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Labor Day Safe Driving Tips

dr barry marks safe driving tips

Orange, CA
Car Accident Doctor of Orange County, Dr Barry Marks

Labor Day is the official end of summer and one last chance to hit the road and visit friends, go for a picnic or have fun at the beach. Just remember, you are not alone. Everyone else has the same thing on their minds, so here are a few safety tips for driving during the Labor Day weekend.

It’s 2016, do I have to say “Don’t Drink and Drive?” Yes.

There are still too many people who think drinking and driving is a good idea. A mere 2 beers on a hot day within an hour of driving can impair you, and result in a DUI. Always designate the driver before any drinking takes place.

It’s going to be crowded on the roads and freeways, so leave early.

If you rush around and not account for traffic, you are much more likely to have an accident, get a speeding ticket or just stress yourself and everyone else around you and ruin your day.

Enjoy the drive.

If you’re in California, it’s a beautiful weekend, so take the time to relax and enjoy the drive. Play games with the kids, listen to an audio book, sing… think of drive time as part of the holiday and make it fun!

Be patient and courteous.

Most people will be stressed out, in a hurry or intoxicated because they didn’t read this post :-/ Don’t sink to their unenlightened level. Be the calm and courteous one. Kindness is contagious. If you put your patience and courtesy out there, others will follow suit.

Remember the goal: Arrive Alive

It’s a holiday, have fun and make sure it’s not your last! By taking these tips to heart, you more likely to arrive alive and have fun.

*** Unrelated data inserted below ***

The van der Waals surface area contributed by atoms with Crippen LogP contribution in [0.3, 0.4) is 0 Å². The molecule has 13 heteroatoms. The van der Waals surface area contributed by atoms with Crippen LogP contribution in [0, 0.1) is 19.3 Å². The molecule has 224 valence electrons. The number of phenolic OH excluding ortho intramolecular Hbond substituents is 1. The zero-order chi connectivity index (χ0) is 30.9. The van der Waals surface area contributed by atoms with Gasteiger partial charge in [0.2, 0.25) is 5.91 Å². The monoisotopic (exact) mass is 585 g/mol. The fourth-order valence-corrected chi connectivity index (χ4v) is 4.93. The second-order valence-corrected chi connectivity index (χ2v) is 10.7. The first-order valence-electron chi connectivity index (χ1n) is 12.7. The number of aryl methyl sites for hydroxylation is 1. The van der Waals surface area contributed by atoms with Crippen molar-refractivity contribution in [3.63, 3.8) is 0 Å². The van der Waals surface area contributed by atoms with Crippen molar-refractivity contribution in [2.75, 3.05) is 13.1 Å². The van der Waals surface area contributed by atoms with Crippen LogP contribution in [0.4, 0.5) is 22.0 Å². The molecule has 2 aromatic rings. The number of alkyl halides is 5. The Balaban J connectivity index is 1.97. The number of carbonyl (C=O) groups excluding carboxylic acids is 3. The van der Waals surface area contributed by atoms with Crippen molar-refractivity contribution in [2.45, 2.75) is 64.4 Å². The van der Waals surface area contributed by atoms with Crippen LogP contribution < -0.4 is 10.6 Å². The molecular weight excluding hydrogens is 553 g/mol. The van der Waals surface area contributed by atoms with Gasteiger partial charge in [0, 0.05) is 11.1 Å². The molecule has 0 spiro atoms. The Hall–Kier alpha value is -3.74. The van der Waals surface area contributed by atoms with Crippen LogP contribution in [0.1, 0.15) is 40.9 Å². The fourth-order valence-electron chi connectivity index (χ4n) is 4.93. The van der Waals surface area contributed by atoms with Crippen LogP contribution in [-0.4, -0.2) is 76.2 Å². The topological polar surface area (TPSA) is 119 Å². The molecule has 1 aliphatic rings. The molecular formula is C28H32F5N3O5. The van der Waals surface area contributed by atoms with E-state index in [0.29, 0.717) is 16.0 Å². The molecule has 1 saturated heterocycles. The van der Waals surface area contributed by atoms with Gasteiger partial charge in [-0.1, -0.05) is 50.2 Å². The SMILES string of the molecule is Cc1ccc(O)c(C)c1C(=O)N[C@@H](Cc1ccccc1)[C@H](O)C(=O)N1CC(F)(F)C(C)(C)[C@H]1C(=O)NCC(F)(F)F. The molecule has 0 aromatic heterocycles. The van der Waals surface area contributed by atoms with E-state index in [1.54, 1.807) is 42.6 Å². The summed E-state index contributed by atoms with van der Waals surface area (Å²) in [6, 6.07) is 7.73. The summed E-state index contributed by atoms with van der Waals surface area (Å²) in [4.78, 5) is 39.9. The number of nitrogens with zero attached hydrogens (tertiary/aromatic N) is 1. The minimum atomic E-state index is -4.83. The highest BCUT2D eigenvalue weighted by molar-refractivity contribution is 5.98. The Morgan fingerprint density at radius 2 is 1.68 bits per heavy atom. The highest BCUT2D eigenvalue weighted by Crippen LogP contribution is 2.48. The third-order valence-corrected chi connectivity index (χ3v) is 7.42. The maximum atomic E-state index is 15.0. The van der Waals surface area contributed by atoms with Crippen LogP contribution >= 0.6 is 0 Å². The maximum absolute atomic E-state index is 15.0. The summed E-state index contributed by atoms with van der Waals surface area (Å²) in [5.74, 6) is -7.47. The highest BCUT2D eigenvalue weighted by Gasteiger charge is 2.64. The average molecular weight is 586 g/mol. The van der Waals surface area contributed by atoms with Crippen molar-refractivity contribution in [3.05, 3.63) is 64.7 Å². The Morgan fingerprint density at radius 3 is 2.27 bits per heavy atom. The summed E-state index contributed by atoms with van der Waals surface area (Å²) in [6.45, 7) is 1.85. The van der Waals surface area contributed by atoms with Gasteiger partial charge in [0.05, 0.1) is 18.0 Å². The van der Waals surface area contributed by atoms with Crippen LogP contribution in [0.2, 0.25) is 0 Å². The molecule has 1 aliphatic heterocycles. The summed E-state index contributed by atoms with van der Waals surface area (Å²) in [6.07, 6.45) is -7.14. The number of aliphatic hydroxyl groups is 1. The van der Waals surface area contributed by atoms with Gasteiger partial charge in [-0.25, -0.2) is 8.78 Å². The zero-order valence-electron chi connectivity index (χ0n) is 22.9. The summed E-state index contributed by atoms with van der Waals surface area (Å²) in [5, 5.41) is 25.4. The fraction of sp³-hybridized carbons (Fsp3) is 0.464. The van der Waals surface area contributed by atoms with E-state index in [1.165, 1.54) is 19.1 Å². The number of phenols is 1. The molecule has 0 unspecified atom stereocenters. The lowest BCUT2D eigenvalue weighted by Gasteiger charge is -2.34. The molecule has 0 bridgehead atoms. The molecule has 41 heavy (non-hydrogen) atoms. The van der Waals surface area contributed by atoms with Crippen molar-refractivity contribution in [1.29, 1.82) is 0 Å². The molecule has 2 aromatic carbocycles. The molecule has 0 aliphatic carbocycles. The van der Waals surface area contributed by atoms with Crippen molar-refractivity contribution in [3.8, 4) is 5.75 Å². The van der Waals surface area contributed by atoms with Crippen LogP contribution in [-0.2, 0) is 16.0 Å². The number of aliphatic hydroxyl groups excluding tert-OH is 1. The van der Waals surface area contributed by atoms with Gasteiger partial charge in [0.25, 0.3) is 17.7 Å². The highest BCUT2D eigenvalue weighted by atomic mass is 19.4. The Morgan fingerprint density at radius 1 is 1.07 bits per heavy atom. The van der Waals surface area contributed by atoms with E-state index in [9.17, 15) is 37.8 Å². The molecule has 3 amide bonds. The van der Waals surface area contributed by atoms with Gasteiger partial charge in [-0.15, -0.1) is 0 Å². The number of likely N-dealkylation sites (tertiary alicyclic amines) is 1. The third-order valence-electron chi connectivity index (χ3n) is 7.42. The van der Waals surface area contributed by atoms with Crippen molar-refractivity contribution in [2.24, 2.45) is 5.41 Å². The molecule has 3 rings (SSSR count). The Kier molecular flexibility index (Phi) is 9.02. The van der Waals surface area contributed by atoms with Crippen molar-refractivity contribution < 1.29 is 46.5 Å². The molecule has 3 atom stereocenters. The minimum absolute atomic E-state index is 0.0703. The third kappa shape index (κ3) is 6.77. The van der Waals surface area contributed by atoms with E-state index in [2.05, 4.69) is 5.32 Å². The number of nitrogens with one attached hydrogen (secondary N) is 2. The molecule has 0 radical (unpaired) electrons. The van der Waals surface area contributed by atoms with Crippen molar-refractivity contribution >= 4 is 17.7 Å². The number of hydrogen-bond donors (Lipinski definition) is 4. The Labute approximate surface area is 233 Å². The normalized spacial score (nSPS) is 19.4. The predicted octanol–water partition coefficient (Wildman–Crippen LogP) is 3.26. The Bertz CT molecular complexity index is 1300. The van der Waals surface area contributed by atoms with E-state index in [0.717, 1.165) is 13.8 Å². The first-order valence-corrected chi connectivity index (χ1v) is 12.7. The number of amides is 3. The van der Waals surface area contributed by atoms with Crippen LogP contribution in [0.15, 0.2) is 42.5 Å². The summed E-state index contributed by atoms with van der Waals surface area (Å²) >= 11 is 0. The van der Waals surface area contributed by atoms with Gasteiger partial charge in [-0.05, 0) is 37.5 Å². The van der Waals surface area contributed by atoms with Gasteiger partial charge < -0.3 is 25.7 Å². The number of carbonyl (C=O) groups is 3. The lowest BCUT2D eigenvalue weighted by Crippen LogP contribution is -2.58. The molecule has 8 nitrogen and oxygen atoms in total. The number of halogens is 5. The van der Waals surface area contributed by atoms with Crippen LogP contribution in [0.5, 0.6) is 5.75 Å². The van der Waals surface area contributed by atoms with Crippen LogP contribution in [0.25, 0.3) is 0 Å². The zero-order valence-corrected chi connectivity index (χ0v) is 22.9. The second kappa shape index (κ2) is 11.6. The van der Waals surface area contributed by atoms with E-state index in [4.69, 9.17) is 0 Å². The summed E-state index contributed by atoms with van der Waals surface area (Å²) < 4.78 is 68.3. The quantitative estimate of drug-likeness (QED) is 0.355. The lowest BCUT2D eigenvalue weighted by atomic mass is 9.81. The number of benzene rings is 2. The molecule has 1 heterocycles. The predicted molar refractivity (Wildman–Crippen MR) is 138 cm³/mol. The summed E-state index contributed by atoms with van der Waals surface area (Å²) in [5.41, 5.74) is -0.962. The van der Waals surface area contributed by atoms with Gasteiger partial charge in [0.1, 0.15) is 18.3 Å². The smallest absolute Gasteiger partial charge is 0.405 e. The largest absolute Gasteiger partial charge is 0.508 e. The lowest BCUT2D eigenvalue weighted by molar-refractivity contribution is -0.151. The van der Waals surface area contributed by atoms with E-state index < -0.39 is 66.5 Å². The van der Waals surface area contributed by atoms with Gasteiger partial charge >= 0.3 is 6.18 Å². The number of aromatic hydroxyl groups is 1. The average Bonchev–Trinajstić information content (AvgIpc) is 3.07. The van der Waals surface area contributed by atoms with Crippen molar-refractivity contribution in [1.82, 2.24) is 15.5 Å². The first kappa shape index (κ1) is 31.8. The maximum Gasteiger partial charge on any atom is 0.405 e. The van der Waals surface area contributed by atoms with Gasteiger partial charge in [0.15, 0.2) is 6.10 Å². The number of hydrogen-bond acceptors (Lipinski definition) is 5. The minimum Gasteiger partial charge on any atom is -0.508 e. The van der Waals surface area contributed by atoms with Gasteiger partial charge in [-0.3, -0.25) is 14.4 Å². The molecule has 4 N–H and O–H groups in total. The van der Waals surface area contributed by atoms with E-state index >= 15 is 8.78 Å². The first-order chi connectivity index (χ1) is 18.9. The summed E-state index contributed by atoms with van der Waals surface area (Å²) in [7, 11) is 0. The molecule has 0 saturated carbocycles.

Happy Labor Day from Dr Barry Marks, Chiropractor, Car Accident Doctor Orange County

 

 

 

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Japanese Airbag Manufacturer Takata Announces Largest Ever Recall in the US

Takata airbag recall

Largest recall in US history involving 33.8 million cars worldwide was announced today eclipsing the previous largest recall when 31 million bottles of Tylenol were recalled in 1982 .

Takata Airbag Recall History

Since 2008 Takata Airbags have been under scrutiny. Honda alone has reported 6 deaths and over 60 injuries attributed to Takata airbags. They have recalled millions of vehicles going back to 2008 and just last year recalled an additional 5.5 million vehicles.

The problem is theorized to be caused by a fault in the inflator due to exposure to high humidity and heat. Most cars involved were in California, Hawaii, Texas, Louisiana, Mississippi, Alabama, Georgia, Florida, South Carolina, Puerto Rico and the US Virgin Islands. The faulty inflators, which are similar to a solid fuel rocket, break apart and spray metal shards as projectiles into occupants, but the exact mechanism is still under investigation. Gruesome photos of victims with shrapnel wounds to the head and face have been shown at trial that illustrate the horrifying effects of the airbag defects. First responders to these accidents have reported that the victims looked like they had been shot or stabbed.

Since 2013, 10 automakers have recalled approx 17 million vehicles to replace airbags, but now the National Highway Safety Administration (NHTSA) says the number has increased to 33.8 million and include vehicles made by the following manufacturers:

BMW AG, Fiat Chrysler Automobiles NV, Ford Motor Co., General Motors Co., Honda Motor Co., Mazda Motor Co., Mitsubishi, Nissan Motor Co., Subaru Motors USA and Toyota Motor Corp

Earlier this year, the 10 auto manufacturers as a group appointed Orbital ATK an aerospace defense firm to test Takata units installed in their vehicles.

How Do You Know if Your Car is Safe?

At the moment, you can look up your vehicle by VIN to see if your particular vehicle has been involved in a recall in the past 15 years. Since this recall is evolving, you are urged to check the site periodically as manufacturers add new VIN’s as they learn which vehicles are involved.

Check your car for the Takata Airbag recall herehttps://vinrcl.safercar.gov/vin/

For more information, the NHTSA provides regular updates on a website created specifically for this recall by the NHTSA website http://www.safercar.gov/rs/takata/index.html